This document will guide you through the basics of Claire. This is a quick introduction, but once you finish this page you’ll know all you need to start writing property tests for your code-base, and even integrate them with your favourite test runner!

Claire is a tool for automatically testing your code. It uses a concept known
as **property-based testing**, where you write high-level specifications of how
each *unit* should behave, and the tool generates the test data for you,
randomly.

For example:

```
// Addition should be commutative
var commutative_p = forAll( _.Int, _.Int ).satisfy(function(a, b) {
return a + b == b + a
})
```

Since Claire generates random data, the data-space your test cases cover gets larger and larger the more you run your tests. This means that every time you run the test cases, you have more chances of catching bugs that weren’t previously caught, even if you don’t change anything in your code. This can highly increase the confidence you have in a code base.

Claire does not proof that a code base has no bugs, instead it is a tool to increase the test space (and thus the number of bugs you can catch), and help you analyse the data that makes a particular test fail.

Besides that, Claire allows you to have high-level specifications for how your program should behave (like BDD), and potentially reduce the amount of lines of code spent with test cases, while increasing the overall test coverage.

As said before, Claire uses **Properties** to describe the behaviour of an unit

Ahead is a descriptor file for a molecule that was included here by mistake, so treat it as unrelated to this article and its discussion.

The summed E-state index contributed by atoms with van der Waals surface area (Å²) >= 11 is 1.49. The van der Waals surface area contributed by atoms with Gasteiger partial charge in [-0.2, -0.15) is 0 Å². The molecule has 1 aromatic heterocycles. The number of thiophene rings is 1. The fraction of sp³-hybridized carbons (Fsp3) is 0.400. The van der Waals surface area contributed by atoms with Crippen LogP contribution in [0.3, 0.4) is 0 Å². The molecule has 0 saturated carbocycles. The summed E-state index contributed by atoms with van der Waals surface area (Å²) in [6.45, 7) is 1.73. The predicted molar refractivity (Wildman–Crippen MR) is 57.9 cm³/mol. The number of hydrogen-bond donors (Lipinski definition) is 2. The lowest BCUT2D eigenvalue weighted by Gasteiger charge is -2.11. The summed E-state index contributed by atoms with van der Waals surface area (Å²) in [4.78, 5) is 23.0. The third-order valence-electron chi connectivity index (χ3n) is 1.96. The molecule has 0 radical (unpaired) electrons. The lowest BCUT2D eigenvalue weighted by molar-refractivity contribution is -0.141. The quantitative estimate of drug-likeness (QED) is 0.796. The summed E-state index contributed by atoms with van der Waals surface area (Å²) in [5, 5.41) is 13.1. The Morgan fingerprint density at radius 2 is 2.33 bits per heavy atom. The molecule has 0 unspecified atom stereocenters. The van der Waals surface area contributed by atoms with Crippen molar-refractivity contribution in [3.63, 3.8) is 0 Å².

of code (a module, a function, etc.). These properties are described by
JavaScript functions, and define what the expected behaviour is for a given set
of data.

Let’s go back to the previous example of commutative property for addition. This property says that no matter which order addition is performed, the result should always be the same, and it is encoded in Claire like this:

```
var claire = require('claire')
var _ = claire.data
var forAll = claire.forAll
var commutative_p = forAll( _.Int, _.Int ).satisfy( function(a, b) {
return a + b == b + a
})
```

In plain English, that means:

For all pairs of integers (asaandb), the sum of these integers yields the same result, regardless of the order in which it’s performed.

Now, `forAll` is a function that takes some *data generators* and returns a
`Property` object. This object knows how to randomly generate the test data
and check if the property holds for that data. You can check if the property
holds for one case by using the `asTest` method.

Note

There are lots of built-in test generators for Claire. The usual data types